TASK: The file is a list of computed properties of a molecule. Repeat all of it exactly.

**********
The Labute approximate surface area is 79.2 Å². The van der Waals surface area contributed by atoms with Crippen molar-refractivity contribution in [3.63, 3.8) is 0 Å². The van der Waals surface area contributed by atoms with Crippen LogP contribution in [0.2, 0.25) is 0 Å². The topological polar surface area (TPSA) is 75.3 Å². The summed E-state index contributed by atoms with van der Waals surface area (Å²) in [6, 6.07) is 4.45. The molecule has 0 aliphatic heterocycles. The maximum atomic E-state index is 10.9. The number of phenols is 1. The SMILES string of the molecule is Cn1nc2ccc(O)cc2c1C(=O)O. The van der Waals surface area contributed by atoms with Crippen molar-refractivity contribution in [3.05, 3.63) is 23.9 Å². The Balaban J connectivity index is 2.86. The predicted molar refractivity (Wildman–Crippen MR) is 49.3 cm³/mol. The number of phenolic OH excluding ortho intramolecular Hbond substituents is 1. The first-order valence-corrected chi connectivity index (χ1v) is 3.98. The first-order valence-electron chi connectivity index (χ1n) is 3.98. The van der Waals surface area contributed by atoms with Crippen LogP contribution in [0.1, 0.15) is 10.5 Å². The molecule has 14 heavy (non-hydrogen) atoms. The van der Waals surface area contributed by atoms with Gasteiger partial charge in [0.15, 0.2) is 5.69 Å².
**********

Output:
The Labute approximate surface area is 79.2 Å². The van der Waals surface area contributed by atoms with Crippen molar-refractivity contribution in [3.63, 3.8) is 0 Å². The van der Waals surface area contributed by atoms with Crippen LogP contribution in [0.2, 0.25) is 0 Å². The topological polar surface area (TPSA) is 75.3 Å². The summed E-state index contributed by atoms with van der Waals surface area (Å²) in [6, 6.07) is 4.45. The molecule has 0 aliphatic heterocycles. The maximum atomic E-state index is 10.9. The number of phenols is 1. The SMILES string of the molecule is Cn1nc2ccc(O)cc2c1C(=O)O. The van der Waals surface area contributed by atoms with Crippen molar-refractivity contribution in [3.05, 3.63) is 23.9 Å². The Balaban J connectivity index is 2.86. The predicted molar refractivity (Wildman–Crippen MR) is 49.3 cm³/mol. The number of phenolic OH excluding ortho intramolecular Hbond substituents is 1. The first-order valence-corrected chi connectivity index (χ1v) is 3.98. The first-order valence-electron chi connectivity index (χ1n) is 3.98. The van der Waals surface area contributed by atoms with Crippen LogP contribution in [0.1, 0.15) is 10.5 Å². The molecule has 14 heavy (non-hydrogen) atoms. The van der Waals surface area contributed by atoms with Gasteiger partial charge in [0.15, 0.2) is 5.69 Å².